Our Time To Lead In 25 years in the industry, I have attended a lot of technology conferences. In every case I’ve been outnumbered at least 500-1 by the opposite gender – until I had the opportunity to experience the phenomenon that is the Grace Hopper Celebration of Women in Computing. The nationwide focus on […]
In 25 years in the industry, I have attended a lot of technology conferences. In every case I’ve been outnumbered at least 500-1 by the opposite gender – until I had the opportunity to experience the phenomenon that is the Grace Hopper Celebration of Women in Computing. The nationwide focus on solving our technology skills shortage has also placed a spotlight on the industry’s gender imbalance. In only 2 years GHC has almost tripled in size – from 4,700 in 2013 to 12,000 in Houston this October.
I was lucky enough to attend in the company of one of our Extension Center students at Virginia Tech, Allison Collier, and two University of Maryland students, Jyna Maeng and Ella Lee. As we reflect on our experience and the conference theme of “Our Time to Lead”, we realize this was more than just a conference – it was an experience. Here are our top takeaways from GHC15.
The issues of women in STEM that I have read were just ideas until GHC. The women I met however, were not complaining about their struggles to advance in the industry – it was quite the opposite. These strong women were brainstorming ways to change their environments and the mindsets of their colleagues. They were positive, hopeful and ready to get to work. That strength in the face of adversity inspired me to forge ahead on my path into Computer Science and to make a positive mark in my community.
– Jyna Maeng, University of Maryland, 2016 grad
In a male dominated industry, we’re often feeling as though we’re competing (even with the other women). As Briana Wu relayed her personal story of harassment and threats, I realized the other women in our industry are not our competition, they’re our community, our sisters, our allies. Changing the gender imbalance isn’t the job of just one or a few – it is the job of us all. As leaders we must support, guide, mentor and stand up for those being treated poorly.
– Allison Collier, Virginia Tech, 2017 grad
It is so important for us to support each other. If there is no support structure in the place you already work, create one. The power of one may be great, but the power of many can change the world.
– Jyna Maeng, University of Maryland, 2016 grad
Before the conference, I felt out of place, isolated in my classes – and there were many times I would ask myself, “is studying Computer Science the ‘right’ path for me?” Attending GHC15 showed me there are thousands of women experiencing the same doubts and I am not as alone as I once thought. I was inspired by my conversations with women studying technology from all over the country and listening to successful women speaking at my sessions.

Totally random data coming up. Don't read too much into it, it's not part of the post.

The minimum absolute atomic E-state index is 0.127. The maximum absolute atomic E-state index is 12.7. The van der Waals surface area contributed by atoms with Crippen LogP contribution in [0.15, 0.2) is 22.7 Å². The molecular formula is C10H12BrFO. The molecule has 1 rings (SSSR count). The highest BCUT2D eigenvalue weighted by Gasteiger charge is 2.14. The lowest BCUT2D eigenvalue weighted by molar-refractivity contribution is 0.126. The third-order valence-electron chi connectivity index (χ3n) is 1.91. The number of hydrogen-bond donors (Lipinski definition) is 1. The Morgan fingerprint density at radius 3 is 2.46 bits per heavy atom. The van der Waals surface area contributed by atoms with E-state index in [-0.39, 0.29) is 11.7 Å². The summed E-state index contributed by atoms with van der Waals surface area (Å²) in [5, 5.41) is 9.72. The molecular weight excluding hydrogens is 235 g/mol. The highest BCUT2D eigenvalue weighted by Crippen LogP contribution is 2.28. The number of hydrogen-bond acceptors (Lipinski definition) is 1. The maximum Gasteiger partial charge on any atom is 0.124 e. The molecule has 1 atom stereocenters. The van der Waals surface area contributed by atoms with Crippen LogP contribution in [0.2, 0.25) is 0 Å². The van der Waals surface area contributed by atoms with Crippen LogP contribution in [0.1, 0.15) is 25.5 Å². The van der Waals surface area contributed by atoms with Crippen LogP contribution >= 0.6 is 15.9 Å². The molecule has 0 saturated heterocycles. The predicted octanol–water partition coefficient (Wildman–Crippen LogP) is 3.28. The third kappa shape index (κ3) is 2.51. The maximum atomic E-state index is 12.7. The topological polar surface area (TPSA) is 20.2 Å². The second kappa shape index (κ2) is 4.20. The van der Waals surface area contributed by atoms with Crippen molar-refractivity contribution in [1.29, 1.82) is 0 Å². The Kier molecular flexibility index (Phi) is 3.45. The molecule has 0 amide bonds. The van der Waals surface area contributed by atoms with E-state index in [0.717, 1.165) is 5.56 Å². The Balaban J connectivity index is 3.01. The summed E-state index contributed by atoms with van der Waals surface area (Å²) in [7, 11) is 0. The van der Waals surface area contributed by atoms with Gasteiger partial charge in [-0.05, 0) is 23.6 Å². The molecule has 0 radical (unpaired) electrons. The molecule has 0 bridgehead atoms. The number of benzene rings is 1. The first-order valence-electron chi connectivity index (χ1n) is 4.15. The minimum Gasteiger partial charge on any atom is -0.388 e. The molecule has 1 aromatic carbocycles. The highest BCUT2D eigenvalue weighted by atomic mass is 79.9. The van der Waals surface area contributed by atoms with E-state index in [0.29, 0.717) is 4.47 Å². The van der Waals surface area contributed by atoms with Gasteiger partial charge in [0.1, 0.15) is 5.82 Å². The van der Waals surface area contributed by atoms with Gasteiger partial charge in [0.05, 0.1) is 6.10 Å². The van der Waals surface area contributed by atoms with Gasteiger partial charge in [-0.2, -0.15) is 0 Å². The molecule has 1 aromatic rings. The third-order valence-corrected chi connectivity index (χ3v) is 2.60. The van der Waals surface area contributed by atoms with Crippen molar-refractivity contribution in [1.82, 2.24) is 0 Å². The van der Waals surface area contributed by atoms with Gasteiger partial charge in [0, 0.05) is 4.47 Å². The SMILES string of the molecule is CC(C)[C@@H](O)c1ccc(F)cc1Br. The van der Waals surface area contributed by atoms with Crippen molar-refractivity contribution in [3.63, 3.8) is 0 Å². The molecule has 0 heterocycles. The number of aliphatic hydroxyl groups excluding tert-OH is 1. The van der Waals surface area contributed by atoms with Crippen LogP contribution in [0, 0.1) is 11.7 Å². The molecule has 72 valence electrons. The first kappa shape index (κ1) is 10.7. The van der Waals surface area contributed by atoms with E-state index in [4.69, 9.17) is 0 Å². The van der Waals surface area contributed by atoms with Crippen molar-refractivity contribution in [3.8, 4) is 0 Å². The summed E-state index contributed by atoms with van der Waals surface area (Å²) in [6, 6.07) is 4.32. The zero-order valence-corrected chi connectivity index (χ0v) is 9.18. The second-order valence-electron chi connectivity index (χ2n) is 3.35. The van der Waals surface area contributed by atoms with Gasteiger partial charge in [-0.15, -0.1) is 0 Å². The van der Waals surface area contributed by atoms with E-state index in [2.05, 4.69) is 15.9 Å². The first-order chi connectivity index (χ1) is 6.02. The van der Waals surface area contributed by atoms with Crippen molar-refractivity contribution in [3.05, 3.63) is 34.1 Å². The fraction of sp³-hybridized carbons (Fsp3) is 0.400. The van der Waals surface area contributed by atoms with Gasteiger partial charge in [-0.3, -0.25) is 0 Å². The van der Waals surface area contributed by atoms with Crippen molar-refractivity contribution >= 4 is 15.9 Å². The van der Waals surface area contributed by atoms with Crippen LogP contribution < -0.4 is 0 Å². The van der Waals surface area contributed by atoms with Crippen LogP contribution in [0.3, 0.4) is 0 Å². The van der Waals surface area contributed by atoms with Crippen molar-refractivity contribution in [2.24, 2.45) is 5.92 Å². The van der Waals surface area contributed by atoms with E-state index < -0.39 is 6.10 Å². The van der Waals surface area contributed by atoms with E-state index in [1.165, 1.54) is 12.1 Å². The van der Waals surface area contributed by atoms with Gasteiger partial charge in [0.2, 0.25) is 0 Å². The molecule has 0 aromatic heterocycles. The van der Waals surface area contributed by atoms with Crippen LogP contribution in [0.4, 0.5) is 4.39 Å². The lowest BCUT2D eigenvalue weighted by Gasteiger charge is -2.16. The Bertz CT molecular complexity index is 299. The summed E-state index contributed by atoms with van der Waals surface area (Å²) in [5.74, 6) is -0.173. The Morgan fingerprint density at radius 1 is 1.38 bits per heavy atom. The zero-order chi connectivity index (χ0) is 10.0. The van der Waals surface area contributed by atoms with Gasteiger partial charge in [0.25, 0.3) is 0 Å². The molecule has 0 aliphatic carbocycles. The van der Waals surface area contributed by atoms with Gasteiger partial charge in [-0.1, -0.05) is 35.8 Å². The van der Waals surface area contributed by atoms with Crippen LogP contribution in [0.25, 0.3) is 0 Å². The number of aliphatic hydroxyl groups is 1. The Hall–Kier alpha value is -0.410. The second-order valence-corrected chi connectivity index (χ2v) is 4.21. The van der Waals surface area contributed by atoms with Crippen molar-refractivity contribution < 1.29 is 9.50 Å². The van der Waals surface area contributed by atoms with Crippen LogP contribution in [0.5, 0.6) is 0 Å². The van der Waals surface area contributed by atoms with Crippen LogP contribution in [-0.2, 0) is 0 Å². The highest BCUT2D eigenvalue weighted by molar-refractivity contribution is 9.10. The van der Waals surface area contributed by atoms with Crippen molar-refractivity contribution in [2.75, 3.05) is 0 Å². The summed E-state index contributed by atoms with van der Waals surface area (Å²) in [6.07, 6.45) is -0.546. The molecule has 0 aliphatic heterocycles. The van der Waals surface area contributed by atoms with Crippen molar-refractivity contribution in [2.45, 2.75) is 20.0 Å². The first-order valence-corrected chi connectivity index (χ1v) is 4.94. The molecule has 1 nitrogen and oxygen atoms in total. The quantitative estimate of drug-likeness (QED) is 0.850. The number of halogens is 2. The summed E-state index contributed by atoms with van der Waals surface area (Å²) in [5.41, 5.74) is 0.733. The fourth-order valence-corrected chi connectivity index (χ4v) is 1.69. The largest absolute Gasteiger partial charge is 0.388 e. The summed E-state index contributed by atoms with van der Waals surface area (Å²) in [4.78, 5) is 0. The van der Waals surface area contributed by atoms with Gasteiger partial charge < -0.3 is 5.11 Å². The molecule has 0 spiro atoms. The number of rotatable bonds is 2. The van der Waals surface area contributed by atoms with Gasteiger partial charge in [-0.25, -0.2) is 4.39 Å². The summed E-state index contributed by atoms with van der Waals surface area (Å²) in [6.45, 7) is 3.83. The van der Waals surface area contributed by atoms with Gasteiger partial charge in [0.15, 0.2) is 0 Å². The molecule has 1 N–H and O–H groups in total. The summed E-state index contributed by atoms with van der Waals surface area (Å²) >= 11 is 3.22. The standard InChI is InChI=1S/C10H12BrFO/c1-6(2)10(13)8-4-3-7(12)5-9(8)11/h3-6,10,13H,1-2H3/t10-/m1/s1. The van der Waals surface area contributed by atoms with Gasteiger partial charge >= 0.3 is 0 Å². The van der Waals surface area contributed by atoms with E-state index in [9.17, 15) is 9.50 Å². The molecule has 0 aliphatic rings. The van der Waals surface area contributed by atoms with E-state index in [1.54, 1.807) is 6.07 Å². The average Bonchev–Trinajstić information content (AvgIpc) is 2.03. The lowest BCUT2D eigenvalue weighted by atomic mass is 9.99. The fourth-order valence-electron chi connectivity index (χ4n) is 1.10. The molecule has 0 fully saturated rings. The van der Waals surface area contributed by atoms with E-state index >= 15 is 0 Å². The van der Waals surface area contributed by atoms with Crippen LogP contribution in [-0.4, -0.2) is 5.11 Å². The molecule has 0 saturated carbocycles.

I remember my first Java course in sophomore year and how I never thought I would get this far. I am now confident in my decision to pursue a career technology and am proud of what I study. There is no “right” or “wrong” path. As long as I’m pursuing my interests, challenging myself, and having fun at the same time, I belong in this field.
– Ella Lee, University of Maryland, 2016 grad
Never before have I attended a tech conference where I made so many connections, had so many conversations, felt so welcome, so accepted, so comfortable being a woman with tech skills and just being myself.
As I attended keynotes, plenaries, workshops and seminars, I heard stories of women in technology today. I reflected on my own career journey where I was most often a lone female in a large technology department. I had experienced all the same doubts and challenges these women were talking about and had persevered. I discovered and was inspired to learn that today there is a community out there and the next generation of women technologists will have plenty of support if they seek it out.
Through professional development, networking opportunities and the community GHC seeks to build, we can attract and keep women in technology roles – because we have the knowledge, the skills and the perspective this industry needs. It is the combination of our technical strengths, our compassion and our community that will eventually balance the gender scales. Get it straight ladies – we are in tech to stay and we have the power to make a difference.
Over the summer, I viewed a Ted Talk by Reshma Saujani on teaching girls to...
When we talk about imposter syndrome, we are discussing the doubt of your successes and...
What do I do when I discover a conference, with technical and professional development content,...